An evolving model of retirement living in Australia that incorporates independent living and aged care has become a magnet for global and domestic investors.
With demand for so-called ‘ageing in place’ facilities rising fast amid Australia’s ageing population, investors are encouraged by the steady, long-term investment prospects and relatively low compliance barriers.
Local superannuation funds, as well as private equity and pension funds from North America, Asia and to a lesser extent Europe, are key players while sovereign funds from Asia are also showing interest, says David Bruce-Clarke, senior director, JLL Alternative Investments Valuation and Advisory Services.
“Everyone is looking at the ageing-in-place model to see how it works, and most agree that this is where the market is going,” says Bruce-Clarke.
“Through providing independent living and aged care services on one site, it is easier for operators to find tenants and therefore retain revenues, making it a positive investment consideration.”
Pioneering real estate
Until recently, elderly Australians who became ill had little choice but to move into an aged care facility, often relocating to a new neighbourhood away from friends and family.
But increasingly there has been a growing interest in ‘ageing in place’ – a style of housing pioneered by Dutch aged-care organisation Humanitas with its ‘Apartments For Life’ complexes.
The purpose-built flats are integrated with care services, a model the company says has helped keep people in good health and dramatically reduced the proportion of residents needing high-level care.
This living model caught the attention of interested Australian parties about a decade ago. Recent investor activity points to a future of retirement living as an amalgam of independent living and aged care, even with hospitals on hand.
Compliance and investment
One advantage of having separate retirement residential and aged-care sectors is the first is governed by state legislation, the second by federal, and keeping the two apart has meant simpler compliance, according to JLL’s Bruce-Clarke.
“The aged-care business has had a challenging few years, with the Royal Commission [into Aged Care] and legislative changes; some investors have seen a decrease in the value of those businesses because of a reduction in revenue.”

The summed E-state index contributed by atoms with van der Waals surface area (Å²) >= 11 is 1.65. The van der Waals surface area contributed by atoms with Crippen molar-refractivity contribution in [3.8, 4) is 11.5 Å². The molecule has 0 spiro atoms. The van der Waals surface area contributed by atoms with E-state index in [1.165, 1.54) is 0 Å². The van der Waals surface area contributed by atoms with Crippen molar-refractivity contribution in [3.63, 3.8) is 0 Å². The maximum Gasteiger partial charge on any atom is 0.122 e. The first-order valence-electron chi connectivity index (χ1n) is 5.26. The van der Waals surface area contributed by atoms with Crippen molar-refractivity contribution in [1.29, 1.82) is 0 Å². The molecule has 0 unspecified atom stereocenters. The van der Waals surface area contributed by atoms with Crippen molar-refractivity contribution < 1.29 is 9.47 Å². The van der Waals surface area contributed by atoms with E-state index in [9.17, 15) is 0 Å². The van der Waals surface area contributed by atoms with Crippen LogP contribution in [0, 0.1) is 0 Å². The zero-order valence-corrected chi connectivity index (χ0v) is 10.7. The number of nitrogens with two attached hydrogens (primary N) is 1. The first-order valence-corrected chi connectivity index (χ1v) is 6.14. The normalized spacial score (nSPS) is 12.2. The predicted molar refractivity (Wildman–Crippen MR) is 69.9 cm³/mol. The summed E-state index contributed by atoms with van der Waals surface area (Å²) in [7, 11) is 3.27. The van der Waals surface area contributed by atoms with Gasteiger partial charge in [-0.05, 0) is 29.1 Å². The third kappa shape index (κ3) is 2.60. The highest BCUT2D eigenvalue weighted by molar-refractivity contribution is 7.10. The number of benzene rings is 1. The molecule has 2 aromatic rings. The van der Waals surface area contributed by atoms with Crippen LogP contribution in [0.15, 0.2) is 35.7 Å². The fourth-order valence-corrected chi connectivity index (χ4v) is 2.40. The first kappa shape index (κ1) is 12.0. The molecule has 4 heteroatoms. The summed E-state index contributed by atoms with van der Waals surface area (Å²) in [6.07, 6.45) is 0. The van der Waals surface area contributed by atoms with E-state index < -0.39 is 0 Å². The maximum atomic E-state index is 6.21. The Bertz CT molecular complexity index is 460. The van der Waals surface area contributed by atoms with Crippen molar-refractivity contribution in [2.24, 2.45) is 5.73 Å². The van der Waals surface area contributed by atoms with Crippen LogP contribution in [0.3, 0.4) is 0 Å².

This hasn’t frightened off investors, says Geoff Grady, chief executive of Australia’s biggest retirement village operator Aveo.
“We are not seeing any direct impact at this point,” he says of Aveo’s 94 communities, of which four are aged-care facilities.”
Although the integrated model will pose challenges for investors in complying with two lots of legislation, it might help raise standards of care across the industry, he adds.
Increasing investor activity
The purchase of retirement village The Landings, in Sydney’s Turramurra, by a 50/50 venture between Australian sector specialist LDK Healthcare and Australian real estate investment trust Cromwell Property Group is the latest deal underscoring the trend of ageing-in-place facilities in Australia
The village will incorporate nursing facilities to allow residents to stay at home under LDK’s “One Move Promise”.
Aveo acquired the Freedom aged-care group in 2016 with a similar ambition. New Zealand operator Ryman is also testing its ageing-in-place model in Australia.
Aveo’s Grady points to the group’s A$250 million Newstead retirement facility, in Brisbane as an exemplar of life-long care. Newstead has 144 retirement dwellings and 154 aged-care beds and apartments. All can be fitted to the resident’s specifications for Google Home automation and tech support.
“Within Aveo Newstead, new residents can live completely independently and have their care needs fully met for the rest of their lives,” says Grady. The idea is that residents are able “to move seamlessly into higher levels of care” as the need arises.
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